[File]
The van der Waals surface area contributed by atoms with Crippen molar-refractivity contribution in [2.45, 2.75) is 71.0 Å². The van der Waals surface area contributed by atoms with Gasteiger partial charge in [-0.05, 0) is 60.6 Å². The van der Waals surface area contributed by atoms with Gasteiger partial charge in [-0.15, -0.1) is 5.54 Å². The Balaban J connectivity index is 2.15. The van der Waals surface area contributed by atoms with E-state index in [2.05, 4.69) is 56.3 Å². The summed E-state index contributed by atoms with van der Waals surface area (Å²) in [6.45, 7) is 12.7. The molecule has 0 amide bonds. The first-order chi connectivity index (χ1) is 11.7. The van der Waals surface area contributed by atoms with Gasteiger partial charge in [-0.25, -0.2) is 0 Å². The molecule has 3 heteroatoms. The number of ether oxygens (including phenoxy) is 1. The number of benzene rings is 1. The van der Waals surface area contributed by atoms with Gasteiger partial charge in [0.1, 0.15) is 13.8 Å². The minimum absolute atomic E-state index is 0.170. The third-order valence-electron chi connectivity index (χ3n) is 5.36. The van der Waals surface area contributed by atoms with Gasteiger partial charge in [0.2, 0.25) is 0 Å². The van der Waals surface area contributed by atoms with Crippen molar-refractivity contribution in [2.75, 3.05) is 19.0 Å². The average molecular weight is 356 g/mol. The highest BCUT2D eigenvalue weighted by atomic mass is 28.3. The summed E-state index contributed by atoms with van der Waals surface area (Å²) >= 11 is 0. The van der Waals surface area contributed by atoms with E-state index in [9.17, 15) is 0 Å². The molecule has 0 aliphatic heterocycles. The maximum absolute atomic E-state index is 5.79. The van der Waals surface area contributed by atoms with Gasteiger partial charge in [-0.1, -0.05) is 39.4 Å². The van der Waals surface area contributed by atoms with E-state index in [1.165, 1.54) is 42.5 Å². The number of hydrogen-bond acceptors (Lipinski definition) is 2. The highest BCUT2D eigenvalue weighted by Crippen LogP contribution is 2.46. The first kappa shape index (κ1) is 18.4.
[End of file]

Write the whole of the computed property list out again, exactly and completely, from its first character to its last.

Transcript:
The van der Waals surface area contributed by atoms with Crippen molar-refractivity contribution in [2.45, 2.75) is 71.0 Å². The van der Waals surface area contributed by atoms with Gasteiger partial charge in [-0.05, 0) is 60.6 Å². The van der Waals surface area contributed by atoms with Gasteiger partial charge in [-0.15, -0.1) is 5.54 Å². The Balaban J connectivity index is 2.15. The van der Waals surface area contributed by atoms with E-state index in [2.05, 4.69) is 56.3 Å². The summed E-state index contributed by atoms with van der Waals surface area (Å²) in [6.45, 7) is 12.7. The molecule has 0 amide bonds. The first-order chi connectivity index (χ1) is 11.7. The van der Waals surface area contributed by atoms with Gasteiger partial charge in [-0.25, -0.2) is 0 Å². The molecule has 3 heteroatoms. The number of ether oxygens (including phenoxy) is 1. The number of benzene rings is 1. The van der Waals surface area contributed by atoms with Gasteiger partial charge in [0.1, 0.15) is 13.8 Å². The minimum absolute atomic E-state index is 0.170. The third-order valence-electron chi connectivity index (χ3n) is 5.36. The van der Waals surface area contributed by atoms with Gasteiger partial charge in [0.2, 0.25) is 0 Å². The van der Waals surface area contributed by atoms with Crippen molar-refractivity contribution in [2.75, 3.05) is 19.0 Å². The average molecular weight is 356 g/mol. The highest BCUT2D eigenvalue weighted by atomic mass is 28.3. The summed E-state index contributed by atoms with van der Waals surface area (Å²) >= 11 is 0. The van der Waals surface area contributed by atoms with E-state index in [9.17, 15) is 0 Å². The molecule has 0 aliphatic heterocycles. The maximum absolute atomic E-state index is 5.79. The van der Waals surface area contributed by atoms with Gasteiger partial charge in [-0.1, -0.05) is 39.4 Å². The van der Waals surface area contributed by atoms with E-state index in [1.165, 1.54) is 42.5 Å². The number of hydrogen-bond acceptors (Lipinski definition) is 2. The highest BCUT2D eigenvalue weighted by Crippen LogP contribution is 2.46. The first kappa shape index (κ1) is 18.4.